Salt Spring Film Festival Presents The Blue Caftan
February 1, 2023 @ 7:30 pm at ArtSpring
A middle-aged master tailor and his devoted wife find their relationship turned upside down by the arrival of a handsome new apprentice in this richly erotic and deeply moving Moroccan film, which has won multiple awards around the world, including Audience Awards at the Vancouver & Athens International Film Festivals, and which has been shortlisted for the Oscar for Best International Feature Film.
Halim & Mina run a traditional caftan store in one of Morocco’s oldest medinas. In order to keep up with the demands of their customers, they hire Youssef, a talented young man who shows an utmost dedication in learning the art of embroidery and tailoring from his perfectionist employer.
Slowly Mina realizes how much her husband is affected by the presence of the young man, and she begins to suspect that their relationship may involve more than the sharing of traditional craftsmanship. What lies ahead in this triangle of adoration will break all three of them open in unexpected ways.
Salt Spring Film Festival Presents Call Jane
January 25, 2023 @ 7:30 pm at ArtSpring
In the best role of her career, Elizabeth Banks portrays Joy, a conservative housewife in 1968 Chicago, whose second pregnancy leads to a devastating diagnosis.
Following an all-male hospital board’s inexplicable decision to deny her a necessary procedure, Joy’s desperate search for a solution leads her to a clandestine group of women know as The Janes, who run an underground network helping women terminate unwanted pregnancies at a time in America when abortion is in most cases illegal.
Inspired by the compassion and commitment of this diverse group of women, Joy risks everything to provide other women with the reproductive options she herself had been denied.
This surprisingly entertaining drama about a very serious subject was nominated for Best Film at the Berlin International Film Festival. For her role as Virginia, the leader of The Janes, Sigourney Weaver won Best Supporting Actress at the Beijing International Film Festival where the film was nominated for Best Film.
Salt Spring Film Festival Presents Buffy Sainte-Marie: Carry It On
December 7, 2022 @ 7:30 pm
Named “Best New Artist” the year the Beatles came to America, Buffy Sainte-Marie defied the odds by flourishing despite a childhood of dislocation & abuse. This inspiring look at her groundbreaking career was met with wide acclaim when it premiered at the recent Toronto International Film Festival.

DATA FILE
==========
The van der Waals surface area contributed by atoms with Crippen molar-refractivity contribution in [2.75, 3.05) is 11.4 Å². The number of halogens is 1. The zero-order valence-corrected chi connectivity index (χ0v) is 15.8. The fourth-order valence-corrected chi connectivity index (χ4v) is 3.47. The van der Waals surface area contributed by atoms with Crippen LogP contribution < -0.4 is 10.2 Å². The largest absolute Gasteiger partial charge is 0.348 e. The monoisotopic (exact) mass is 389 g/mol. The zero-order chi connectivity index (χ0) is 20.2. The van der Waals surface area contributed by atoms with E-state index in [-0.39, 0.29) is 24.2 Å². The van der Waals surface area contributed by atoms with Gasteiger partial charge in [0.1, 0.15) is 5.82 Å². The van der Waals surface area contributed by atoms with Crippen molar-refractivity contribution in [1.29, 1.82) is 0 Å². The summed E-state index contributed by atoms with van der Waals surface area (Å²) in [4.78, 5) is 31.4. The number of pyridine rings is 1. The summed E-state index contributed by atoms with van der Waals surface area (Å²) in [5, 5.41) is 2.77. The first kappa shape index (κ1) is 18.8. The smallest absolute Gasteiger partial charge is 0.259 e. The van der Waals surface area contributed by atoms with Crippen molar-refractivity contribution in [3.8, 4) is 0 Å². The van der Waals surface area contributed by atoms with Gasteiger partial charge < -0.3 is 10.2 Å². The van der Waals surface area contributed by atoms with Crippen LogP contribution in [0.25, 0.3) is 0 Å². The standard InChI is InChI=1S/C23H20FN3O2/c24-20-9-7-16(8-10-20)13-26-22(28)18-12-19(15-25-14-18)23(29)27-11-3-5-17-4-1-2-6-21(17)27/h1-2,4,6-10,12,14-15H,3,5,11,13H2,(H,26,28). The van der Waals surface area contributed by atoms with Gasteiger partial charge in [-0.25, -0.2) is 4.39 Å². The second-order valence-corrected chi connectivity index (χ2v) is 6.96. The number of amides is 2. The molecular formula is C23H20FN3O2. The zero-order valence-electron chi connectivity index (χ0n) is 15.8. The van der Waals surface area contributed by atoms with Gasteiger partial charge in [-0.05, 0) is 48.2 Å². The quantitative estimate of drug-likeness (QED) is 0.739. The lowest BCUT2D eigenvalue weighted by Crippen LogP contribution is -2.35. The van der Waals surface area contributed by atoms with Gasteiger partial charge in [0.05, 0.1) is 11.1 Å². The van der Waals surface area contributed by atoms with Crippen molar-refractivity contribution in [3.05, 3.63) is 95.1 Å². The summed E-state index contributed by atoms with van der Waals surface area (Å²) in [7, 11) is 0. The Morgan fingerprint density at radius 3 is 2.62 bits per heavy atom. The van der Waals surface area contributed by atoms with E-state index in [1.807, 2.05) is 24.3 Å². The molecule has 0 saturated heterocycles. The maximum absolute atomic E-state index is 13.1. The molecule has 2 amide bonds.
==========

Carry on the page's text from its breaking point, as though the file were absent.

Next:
Directed by Madison Thomas and co-written by Andrea Warner, author of the 2018 authorized biography, this intimate retrospective of Buffy’s personal journey includes rare archival material and interviews with Joni Mitchell, Alanis Obomsawin, Jackson Browne & Robbie Robertson.
Blacklisted by both the Johnson & Nixon Administrations, Buffy spoke truth to power while changing perceptions of Indigenous people in music, film & television. Her natural musical ability protected her spirit and propelled her from her birthplace on a Saskatchewan reserve to international concert halls and the Oscars.
“Sometimes,” says Buffy, “you have to carry the medicine a while before people are ready for it.”
Salt Spring Film Festival Presents Hallelujah: Leonard Cohen, A Journey, A Song
November 23, 2022 @ 7:30 pm – 9:30 pm
Seen through the prism of Leonard Cohen’s internationally renowned hymn, this must-see documentary weaves together three strands: the songwriter and his times; the song’s dramatic journey from record label reject to chart-topping hit; and moving testimonies from major recording artists for whom Hallelujah has become a personal touchstone.
Inspired by Alan Light’s 2012 book, award-winning documentarians Dan Geller & Dayna Goldfine access a wealth of never-before-seen archival materials from the Cohen Trust, including personal notebooks, journals & photographs, performance footage and rare audio recordings.
Featuring interviews with Bob Dylan, Judy Collins, Clive Davis, Brandi Carlile, Eric Church, Regina Spektor & Rufus Wainwright, Hallelujah gives voice to the deepest questions about faith, belief, skepticism and the psychological and religious constructs that serve to both support & obstruct us throughout our lives — or as Leonard Cohen would call it, “the broken Hallelujah.”